Can you imagine having a heart attack? Then you need open heart surgery! Imagine not having any coverage, meaning you would have to pay 100% for the cost of surgery.
If you fail to enroll in Medicare Part B, this could happen to you, and it is quite surprising how often this does happen. Every year people misunderstood or were given wrong information by Social Security regarding what was needed. Then they end up with a significant health issue only to learn they can’t pay for the care required.
So, if the question is – Do I need Medicare Part B?
You can avoid unexpected medical bills by enrolling in Part B when Medicare is primary. Once retired and you now have no access to other types of health coverage, then Medicare will become your primary insurance. Part A will pay for room and board when in the hospital, but Part B covers many things happening both inside and outside the hospital. For example, part B will provide 80% coverage on lab work, doctor visits, medical equipment, therapy, diabetes supplies, and surgeries, plus radiation, dialysis, and more.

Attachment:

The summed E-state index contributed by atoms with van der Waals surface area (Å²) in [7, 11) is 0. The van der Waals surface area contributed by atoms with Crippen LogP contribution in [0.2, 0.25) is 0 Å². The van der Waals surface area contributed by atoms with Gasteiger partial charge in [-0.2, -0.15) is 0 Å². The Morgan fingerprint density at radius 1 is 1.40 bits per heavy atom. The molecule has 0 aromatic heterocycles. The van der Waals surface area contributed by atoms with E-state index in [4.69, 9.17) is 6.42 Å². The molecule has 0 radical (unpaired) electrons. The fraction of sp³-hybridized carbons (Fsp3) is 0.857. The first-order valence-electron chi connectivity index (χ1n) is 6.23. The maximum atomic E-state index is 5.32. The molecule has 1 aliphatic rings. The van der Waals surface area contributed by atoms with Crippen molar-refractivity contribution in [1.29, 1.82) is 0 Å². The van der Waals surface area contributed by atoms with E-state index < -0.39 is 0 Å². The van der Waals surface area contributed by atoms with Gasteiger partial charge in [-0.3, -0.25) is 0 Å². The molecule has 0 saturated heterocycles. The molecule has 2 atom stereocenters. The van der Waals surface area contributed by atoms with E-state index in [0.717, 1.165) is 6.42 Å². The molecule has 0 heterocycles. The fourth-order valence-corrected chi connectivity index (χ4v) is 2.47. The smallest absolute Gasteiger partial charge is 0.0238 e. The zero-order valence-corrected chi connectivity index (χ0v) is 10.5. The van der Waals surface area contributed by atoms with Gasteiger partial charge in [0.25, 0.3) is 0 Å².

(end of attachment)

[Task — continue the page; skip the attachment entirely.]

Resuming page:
When Medicare is primary, it’s a critical component in your overall health package.
Here are some scenarios commonly found when Medicare is primary:
- 65 or over, employer coverage with a company that has less than 20 employees
- Under 65, on Medicare due to disability, then work for any employer who has under100 employees.
- Retiree coverage which came from your former employer
- COBRA Insurance – you have to enroll in Medicare Part B (by the 8th month of COBRA)
- If you are turning 65 and have (TFL) Tricare for Life, or CHAMPVA
- 65 or older – and enrolled in Medicaid
These are all different scenarios requiring you to enroll in Medicare Part B. If you are without Part B, you are responsible for the first 80% for all your outpatient charges. To make things worse, if you’re not actively enrolled in Part B for your primary coverage, your secondary coverage may not pay at all.
You must first enroll in Medicare Part B to make your Employer, retiree, COBRA, TFL, and Medicaid coverages your secondary insurance. You may also be required to pay a penalty if you choose to enroll at a later date.
At some point, most people do need Part B. The time to enroll depends on the different types of coverage you currently have when turning 65. Plus, Part B is not a supplement, and you need Medicare Part B before enrolling in a Medicare Advantage Plan or Medigap. Remember, Medicare costs and is only free if you qualify for Medicare Savings Programs because of low-income circumstances. While you will have to pay a premium for Part B, it does provide a huge percentage (80%) of all outpatient expenses. Make sure you seek the help of a professional when making these decisions and enroll before it is too late.